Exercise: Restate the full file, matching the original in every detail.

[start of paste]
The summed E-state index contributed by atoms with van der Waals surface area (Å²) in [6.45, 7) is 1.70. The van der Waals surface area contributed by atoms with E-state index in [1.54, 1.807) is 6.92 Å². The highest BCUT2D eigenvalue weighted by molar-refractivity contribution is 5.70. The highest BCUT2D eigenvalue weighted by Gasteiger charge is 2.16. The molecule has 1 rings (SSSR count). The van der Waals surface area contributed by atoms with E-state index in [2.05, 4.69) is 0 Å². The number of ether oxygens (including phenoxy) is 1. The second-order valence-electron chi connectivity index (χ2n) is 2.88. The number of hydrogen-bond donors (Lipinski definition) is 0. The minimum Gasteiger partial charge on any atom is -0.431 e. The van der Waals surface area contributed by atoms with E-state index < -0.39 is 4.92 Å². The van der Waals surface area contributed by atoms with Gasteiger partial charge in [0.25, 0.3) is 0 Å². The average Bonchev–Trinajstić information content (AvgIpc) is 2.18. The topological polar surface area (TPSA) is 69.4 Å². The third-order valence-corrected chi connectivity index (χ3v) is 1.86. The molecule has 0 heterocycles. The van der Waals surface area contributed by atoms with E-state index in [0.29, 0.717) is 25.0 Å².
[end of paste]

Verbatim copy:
The summed E-state index contributed by atoms with van der Waals surface area (Å²) in [6.45, 7) is 1.70. The van der Waals surface area contributed by atoms with E-state index in [1.54, 1.807) is 6.92 Å². The highest BCUT2D eigenvalue weighted by molar-refractivity contribution is 5.70. The highest BCUT2D eigenvalue weighted by Gasteiger charge is 2.16. The molecule has 1 rings (SSSR count). The van der Waals surface area contributed by atoms with E-state index in [2.05, 4.69) is 0 Å². The number of ether oxygens (including phenoxy) is 1. The second-order valence-electron chi connectivity index (χ2n) is 2.88. The number of hydrogen-bond donors (Lipinski definition) is 0. The minimum Gasteiger partial charge on any atom is -0.431 e. The van der Waals surface area contributed by atoms with E-state index < -0.39 is 4.92 Å². The van der Waals surface area contributed by atoms with Gasteiger partial charge in [0.25, 0.3) is 0 Å². The average Bonchev–Trinajstić information content (AvgIpc) is 2.18. The topological polar surface area (TPSA) is 69.4 Å². The third-order valence-corrected chi connectivity index (χ3v) is 1.86. The molecule has 0 heterocycles. The van der Waals surface area contributed by atoms with E-state index in [0.29, 0.717) is 25.0 Å².